2017 Audi A3
With Volkswagen Golf roots, the Audi A3 competes with premium small sedans and hatchbacks, including the Acura ILX and the stylish new Mercedes-Benz CLA. At a glance, it’s hard to tell the A3 sedan from the Audi A4, even though it’s smaller and the A4 is freshly redesigned. This is the third generation of the A3, revealed at the 2013 New York auto show.
The 2017 Audi A3 gets significant changes. There’s a new grille for 2017 with aggressive front fascia and LED daytime running lights, and new standard Xenon or optional LED headlamps. The wheels and Audi MMI infotainment system are also new.
But the real upgrade for 2017 is a new engine: The former 1.8-liter four-cylinder is replaced with a 2.0-liter turbo with direct injection, making 220 horsepower. It’s linked to just one transmission, a paddle-shifting 6-speed dual-clutch automatic manual.
Front-wheel drive is standard, with Quattro all-wheel drive available.
The 2017 A3 comes as a sedan, hatchback, cabriolet, and plug-in hybrid five-door hatchback, as well as the more sporty and powerful S3 (296 hp) that’s remarkably balanced and offers good value.
The tidy A3 Cabriolet, using a power cloth top with glass window, doesn’t have a lot of rivals, other than the Buick Cascada that’s a bit bigger but not quite as polished.
The Audi S3 delivers a good performance value and is fun to drive, competing with the BMW M3 and Mercedes-Benz CLA 45 AMG.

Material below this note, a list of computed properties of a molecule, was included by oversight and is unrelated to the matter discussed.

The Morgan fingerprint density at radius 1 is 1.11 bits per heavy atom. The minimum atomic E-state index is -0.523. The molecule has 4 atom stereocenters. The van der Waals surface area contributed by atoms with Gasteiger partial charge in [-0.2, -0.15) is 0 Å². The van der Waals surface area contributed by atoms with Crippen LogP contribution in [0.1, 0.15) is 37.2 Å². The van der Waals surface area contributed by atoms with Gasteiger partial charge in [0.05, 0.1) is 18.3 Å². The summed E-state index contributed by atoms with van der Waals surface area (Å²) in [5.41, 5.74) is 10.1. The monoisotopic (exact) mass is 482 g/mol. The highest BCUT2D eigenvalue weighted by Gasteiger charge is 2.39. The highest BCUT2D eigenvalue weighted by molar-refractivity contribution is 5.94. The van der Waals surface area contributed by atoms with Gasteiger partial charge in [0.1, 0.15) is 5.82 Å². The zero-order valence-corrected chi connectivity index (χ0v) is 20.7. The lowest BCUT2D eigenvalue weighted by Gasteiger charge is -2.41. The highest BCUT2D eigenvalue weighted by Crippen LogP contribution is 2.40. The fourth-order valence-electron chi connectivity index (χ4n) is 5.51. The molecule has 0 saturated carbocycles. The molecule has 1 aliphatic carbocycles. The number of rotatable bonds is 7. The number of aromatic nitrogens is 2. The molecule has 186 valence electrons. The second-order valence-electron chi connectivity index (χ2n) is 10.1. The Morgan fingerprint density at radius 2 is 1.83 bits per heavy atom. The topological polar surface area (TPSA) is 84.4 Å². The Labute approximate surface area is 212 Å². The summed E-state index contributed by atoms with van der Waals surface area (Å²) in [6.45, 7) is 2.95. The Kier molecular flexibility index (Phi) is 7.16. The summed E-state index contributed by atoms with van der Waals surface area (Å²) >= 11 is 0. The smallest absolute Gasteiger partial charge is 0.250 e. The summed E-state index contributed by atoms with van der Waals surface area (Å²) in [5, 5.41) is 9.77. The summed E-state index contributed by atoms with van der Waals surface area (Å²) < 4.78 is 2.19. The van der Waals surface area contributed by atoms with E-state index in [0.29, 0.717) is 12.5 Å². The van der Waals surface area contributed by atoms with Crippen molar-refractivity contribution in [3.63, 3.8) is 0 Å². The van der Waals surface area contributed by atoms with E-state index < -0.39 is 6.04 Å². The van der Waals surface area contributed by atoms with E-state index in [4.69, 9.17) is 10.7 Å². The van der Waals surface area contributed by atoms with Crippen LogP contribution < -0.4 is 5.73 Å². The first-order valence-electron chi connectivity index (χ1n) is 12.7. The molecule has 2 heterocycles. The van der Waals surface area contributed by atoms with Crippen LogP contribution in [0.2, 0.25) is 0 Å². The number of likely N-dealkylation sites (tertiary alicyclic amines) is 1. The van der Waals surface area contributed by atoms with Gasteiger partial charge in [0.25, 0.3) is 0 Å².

The plug-in hybrid is called the A3 e-tron Sportback, based on the European version of the A3. It’s an upscale rival to the Chevrolet Volt, although the Volt has a much farther electric range. The 204-horsepower e-tron uses a 1.4-liter turbocharged engine mated to an electric motor powered by an 8.8 kwh lithium-ion battery pack that can be recharged in four hours, using a Bosch home charger that’s standard equipment. Although the e-tron is good for just 25 all-electric miles, as a hybrid using fuel it has a range of 500 miles.
Fuel mileage for the 2017 A3 sedan with all-wheel drive is an EPA-estimated 24/31 mpg City/Highway, or 27 mpg Combined. The Cabriolet gets two fewer miles per gallon, while the front-wheel-drive A3 hasn’t been rated yet. Naturally, the e-tron Sportback gets the best mileage, at 34 mpg combined, or an EPA-rated 83 MPGe, using the full electric range.
In crash tests, the NHTSA gives the A3 five stars overall, with four stars for frontal collision and rollover; while the IIHS gives its highest rating, Top Safety Pick+.
There is no A3 diesel model. There used to be a TDI, but it was pulled from the market after Volkswagen/Audi got busted for cheating on emissions.
The 2017 Audi A3 comes in sedan, cabriolet, and hatchback versions, with a choice of powerplants, in Premium, Premium Plus, and Prestige trim levels.
Standard equipment includes leather upholstery, power driver’s seat, dual-zone automatic climate control, Bluetooth, HD satellite radio, Xenon headlamps, LED daytime running lights, rain sensor for wipers, panoramic moonroof, and automatic emergency braking. An S-Line package adds special trim to Premium models.